Published in the Delaware County Daily Times August 10, 2018
By Joseph Batory
Nations around the world seem to have a much better understanding than the USA that the most important learning for all human beings occurs between birth and 5 years of age. Children’s brains in those early years are remarkably receptive and transmit and store masses of information instantaneously. It is during these early years when our social, emotional, behavioral and cognitive (intellectual) competencies are developed. More than 85 percent of the foundation for effective communication, problem solving, and critical thinking is developed by age 5.
Most countries internationally have recognized the value of Pre-Kindergarten (pre-K) education and have begun offering a version of universal public preschool for its children. But not the USA. Many developed nations around the world now have more than 90% enrollment in pre-K programs, far surpassing the US which has just over 60% enrollment for its 4-year-olds.
The USA should not continue to ignore this disturbing reality. In that context, it is interesting to note that China plans to have pre-K for every 4-year-old and most 3-year-olds by 2020.
Opportunities for quality pre-K remain highly unequal across our country, especially for poor children. In wealthy areas of America, parents have figured this out. On the east side of Manhattan, these moms and dads have their 3- and 4-year-olds on waiting lists to gain admission to elite pre-school education costing five figures annually. In contrast, there are still millions of poverty level and lower-income parents across our country for whom pre-school education of their children is not achievable.
A recent report from CNN affirms that most of our competitor countries are: Investing more in young children along with those teaching them and basically guaranteeing that their future workers will out compete the USA. Building walls and raising tariffs won’t give us an edge on the competition; our best weapon is a solid preschool foundation. Quality early learning programs not only give children a strong start in life, they make good economic sense and build a robust workforce. There are vert high rates of return on public investments in early childhood education as a result of improvements in not only education but also health, economic productivity and reduced crime.
Many research studies have noted the positive impacts of expanding preschool education opportunities for children in our nation. This is certainly not some panacea or “magic wand.” But…some of the longitudinal studies—those that have followed children from preschool graduation through adulthood—point to benefits that include a lower likelihood of incarceration, less need for public assistance, longer-lasting marriages, and a lower risk of heart disease. And nearly every study has concluded that children who have attended preschool are more academically and socially prepared for kindergarten than they would have been otherwise.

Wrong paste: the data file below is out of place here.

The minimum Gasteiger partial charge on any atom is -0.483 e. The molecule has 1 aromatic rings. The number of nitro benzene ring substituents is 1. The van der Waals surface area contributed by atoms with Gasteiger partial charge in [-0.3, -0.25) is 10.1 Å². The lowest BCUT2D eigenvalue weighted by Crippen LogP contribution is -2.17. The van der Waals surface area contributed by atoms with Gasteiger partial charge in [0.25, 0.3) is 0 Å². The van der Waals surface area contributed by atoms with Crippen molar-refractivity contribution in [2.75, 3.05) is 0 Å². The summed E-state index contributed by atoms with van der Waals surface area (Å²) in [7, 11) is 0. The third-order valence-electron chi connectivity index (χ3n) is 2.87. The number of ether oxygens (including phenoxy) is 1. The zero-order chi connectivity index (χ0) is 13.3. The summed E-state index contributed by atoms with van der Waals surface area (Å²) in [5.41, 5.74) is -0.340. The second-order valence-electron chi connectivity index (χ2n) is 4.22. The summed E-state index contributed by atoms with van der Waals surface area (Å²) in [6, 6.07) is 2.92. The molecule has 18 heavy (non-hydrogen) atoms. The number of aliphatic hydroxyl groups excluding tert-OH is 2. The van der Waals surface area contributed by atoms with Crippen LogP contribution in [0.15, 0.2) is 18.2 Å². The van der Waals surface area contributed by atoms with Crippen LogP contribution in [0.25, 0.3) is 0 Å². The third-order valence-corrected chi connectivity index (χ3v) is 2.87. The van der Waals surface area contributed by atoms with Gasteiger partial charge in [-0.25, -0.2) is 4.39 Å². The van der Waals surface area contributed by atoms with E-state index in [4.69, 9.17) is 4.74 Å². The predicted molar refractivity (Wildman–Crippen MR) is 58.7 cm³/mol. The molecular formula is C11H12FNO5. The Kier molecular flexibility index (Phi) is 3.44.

Numerous economists are on record noting that early childhood education is a sound public investment because early learning programs for children under five years of age can also improve America’s competitiveness in a global economy. The gains come from a more educated workforce that earns higher wages and contributes productively to the economy.
The United States has long had a backwards approach to problem-solving. That’s because our country tends to spend only 15 percent of its available resources on prevention and 85 percent on trying to fix the problem after it occurs. That is the wrong formula economically! It makes much more sense to spend 85 percent on prevention and then eventually save the much larger amounts of money that would no longer needed to try to remedy a mass of problems.
A prime example has been the USA’s approach to prisons. Instead of trying to find ways to reduce incarceration (prevention) —- and many researchers have indicated that pre-school education is one way — our government has just kept concentrating on the much costlier alternative of building more prisons to contain more prisoners. If the researchers are correct about the impacts of high quality early childhood education, for the long term, we could be greatly reducing prison costs and developing many thousands of more productive citizens through universal high-quality prekindergarten programs now.
America is falling far behind in educating its youngest children. Our elected leaders need to awaken from their political slumber and do more to increase Pre-K educational opportunities thereby improving not only our workforce and economy but our society as well.
Joseph Batory is the former superintendent of schools in Upper Darby. He is the author of three books and has been widely published with articles about politics and education.